It all ended on a Thursday. After almost 6 months of not sleeping a full night and a particularly difficult client meeting, and despite my sheer willpower, a tear slipped down my cheek.
Then another. And another. I no longer had control. I was on the subway home crying in earnest. A middle-aged woman sitting next to me said: “It’s going to be okay”. I sobbed even harder.
I sobbed through the night and started again as soon I woke up to dress for work.
That was it, I had to go on stress leave.
Tahiti: It’s a Magical Place
A lot of people think that once on stress leave, you’re just bumming around, watching Netflix all day. Some of my friends, well-meaning as they were, said it was the perfect time to take an extended trip to a sunny locale. Like stress-leave was one long vacation.
But it is far from a magical place.
It is filled all the internal struggles to deal with. I think many people who burn out are like me: Type A. High-strung and high achieving. For me, stress leave meant failure. I had failed. Would I be able to return to work? Would I even be able to work at all?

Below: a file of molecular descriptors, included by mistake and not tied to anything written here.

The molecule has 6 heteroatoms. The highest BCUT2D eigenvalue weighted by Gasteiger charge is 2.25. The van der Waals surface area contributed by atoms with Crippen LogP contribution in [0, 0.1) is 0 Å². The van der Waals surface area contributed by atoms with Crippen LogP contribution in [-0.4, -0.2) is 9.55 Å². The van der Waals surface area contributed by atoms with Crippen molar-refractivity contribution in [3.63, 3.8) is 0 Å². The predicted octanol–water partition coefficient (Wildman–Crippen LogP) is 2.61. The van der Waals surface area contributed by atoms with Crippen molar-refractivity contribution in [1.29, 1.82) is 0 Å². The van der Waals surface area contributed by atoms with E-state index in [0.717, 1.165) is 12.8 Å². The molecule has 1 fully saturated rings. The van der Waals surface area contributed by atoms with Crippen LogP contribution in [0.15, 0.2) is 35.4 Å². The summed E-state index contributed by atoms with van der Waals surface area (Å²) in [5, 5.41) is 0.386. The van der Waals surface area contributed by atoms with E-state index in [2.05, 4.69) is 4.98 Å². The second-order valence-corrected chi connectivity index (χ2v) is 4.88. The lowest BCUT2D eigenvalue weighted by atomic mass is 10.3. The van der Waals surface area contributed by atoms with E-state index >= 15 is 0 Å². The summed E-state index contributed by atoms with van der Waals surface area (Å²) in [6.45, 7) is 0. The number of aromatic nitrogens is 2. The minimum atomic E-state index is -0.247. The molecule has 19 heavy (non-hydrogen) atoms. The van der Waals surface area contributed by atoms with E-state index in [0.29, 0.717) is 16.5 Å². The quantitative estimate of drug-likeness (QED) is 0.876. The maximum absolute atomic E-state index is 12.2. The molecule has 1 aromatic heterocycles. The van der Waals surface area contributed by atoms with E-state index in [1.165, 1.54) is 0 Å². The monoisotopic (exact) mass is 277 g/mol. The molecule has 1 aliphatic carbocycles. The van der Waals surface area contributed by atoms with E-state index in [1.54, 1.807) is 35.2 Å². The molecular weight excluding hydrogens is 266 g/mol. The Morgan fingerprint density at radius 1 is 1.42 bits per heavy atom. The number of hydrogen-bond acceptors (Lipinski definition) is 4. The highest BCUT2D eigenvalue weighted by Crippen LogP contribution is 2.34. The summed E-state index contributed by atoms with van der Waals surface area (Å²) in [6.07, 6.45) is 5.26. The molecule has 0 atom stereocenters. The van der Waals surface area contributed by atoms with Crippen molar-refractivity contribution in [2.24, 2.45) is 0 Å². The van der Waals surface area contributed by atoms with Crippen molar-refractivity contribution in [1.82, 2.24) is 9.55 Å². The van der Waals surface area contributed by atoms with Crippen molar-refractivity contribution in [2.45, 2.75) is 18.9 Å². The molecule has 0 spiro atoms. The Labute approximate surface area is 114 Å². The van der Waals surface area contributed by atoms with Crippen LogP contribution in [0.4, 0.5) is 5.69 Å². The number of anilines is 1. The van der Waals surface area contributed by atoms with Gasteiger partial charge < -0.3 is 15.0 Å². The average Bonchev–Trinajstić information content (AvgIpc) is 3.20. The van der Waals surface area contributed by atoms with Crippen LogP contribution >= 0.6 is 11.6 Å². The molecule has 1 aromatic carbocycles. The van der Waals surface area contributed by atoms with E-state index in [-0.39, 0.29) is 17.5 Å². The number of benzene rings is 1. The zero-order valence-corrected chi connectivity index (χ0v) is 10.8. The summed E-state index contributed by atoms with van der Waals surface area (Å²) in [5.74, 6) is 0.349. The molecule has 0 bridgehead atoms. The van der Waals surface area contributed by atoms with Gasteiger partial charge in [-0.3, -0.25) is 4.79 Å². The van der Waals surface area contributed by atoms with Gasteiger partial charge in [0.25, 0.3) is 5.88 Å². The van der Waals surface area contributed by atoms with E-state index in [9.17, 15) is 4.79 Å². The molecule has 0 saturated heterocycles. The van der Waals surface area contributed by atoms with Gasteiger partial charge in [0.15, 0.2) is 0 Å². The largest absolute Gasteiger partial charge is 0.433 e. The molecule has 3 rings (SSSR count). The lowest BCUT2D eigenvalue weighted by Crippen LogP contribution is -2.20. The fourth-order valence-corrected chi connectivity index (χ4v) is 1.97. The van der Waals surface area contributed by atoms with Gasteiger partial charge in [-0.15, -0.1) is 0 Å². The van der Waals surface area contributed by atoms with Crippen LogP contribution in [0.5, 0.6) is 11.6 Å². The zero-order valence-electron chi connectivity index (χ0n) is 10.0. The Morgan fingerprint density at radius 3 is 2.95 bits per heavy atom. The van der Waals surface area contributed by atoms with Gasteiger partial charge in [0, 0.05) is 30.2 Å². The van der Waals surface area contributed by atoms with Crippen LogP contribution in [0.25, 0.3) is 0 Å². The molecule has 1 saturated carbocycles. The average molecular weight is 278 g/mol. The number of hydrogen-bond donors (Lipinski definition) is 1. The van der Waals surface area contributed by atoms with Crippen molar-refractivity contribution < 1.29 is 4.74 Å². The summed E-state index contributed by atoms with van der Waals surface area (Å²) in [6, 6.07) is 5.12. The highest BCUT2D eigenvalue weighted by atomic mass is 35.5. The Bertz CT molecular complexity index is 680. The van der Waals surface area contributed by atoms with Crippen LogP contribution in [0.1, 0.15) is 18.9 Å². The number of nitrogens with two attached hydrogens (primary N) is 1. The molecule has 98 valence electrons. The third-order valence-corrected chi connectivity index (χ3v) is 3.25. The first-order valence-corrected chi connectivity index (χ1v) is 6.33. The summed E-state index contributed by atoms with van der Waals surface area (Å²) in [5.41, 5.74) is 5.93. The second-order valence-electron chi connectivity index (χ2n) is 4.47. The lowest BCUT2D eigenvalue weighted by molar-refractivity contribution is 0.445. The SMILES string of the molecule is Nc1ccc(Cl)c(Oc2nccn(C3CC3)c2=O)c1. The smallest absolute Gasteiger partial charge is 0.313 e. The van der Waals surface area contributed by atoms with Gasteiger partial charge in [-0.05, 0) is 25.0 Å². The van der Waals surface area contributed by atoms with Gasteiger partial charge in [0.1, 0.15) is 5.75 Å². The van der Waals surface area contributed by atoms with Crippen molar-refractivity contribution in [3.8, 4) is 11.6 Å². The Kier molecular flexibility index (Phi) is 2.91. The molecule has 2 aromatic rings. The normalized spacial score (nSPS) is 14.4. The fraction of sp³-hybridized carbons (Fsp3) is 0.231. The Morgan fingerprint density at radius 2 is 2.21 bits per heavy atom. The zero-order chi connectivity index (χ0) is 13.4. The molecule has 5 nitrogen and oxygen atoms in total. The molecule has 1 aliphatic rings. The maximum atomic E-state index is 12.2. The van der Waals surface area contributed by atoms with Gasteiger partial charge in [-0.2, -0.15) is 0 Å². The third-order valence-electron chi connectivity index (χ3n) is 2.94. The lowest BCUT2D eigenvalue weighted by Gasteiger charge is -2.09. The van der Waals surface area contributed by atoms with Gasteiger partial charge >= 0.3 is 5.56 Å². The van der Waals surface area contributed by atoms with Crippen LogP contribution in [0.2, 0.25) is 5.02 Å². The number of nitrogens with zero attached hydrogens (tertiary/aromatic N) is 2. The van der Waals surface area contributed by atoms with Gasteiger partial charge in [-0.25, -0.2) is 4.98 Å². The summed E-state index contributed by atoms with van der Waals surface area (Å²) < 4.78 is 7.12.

Without answers, I still had to put my life back together. On the road to burnout, I had let a lot fall by the wayside. Starts off as non-essentials, but as the grind wore me down, it turned to essentials. The first thing I did on leave? Laundry. Over the next 2 days, I only did laundry. 8 full loads of laundry that had been lying in heaps on my floor.
Also, I had to wean myself off the 4 to 5 cups of coffee that propped me up every day.
I was catching up and recovering from months of not sleeping a full night. It was a full 12 days before I trained my body to be able to sleep through the night again. 12 days before my subconscious could let go of the fear of “I forgot”. I could finally let go of that mental to-do list.
Safety Net: Emergency Funds
Of all the issues I was dealing with, I’m grateful I didn’t have to worry about money. I turned to my emergency fund. Whatever was happening with my career, at least I could cover my expense for 6 months.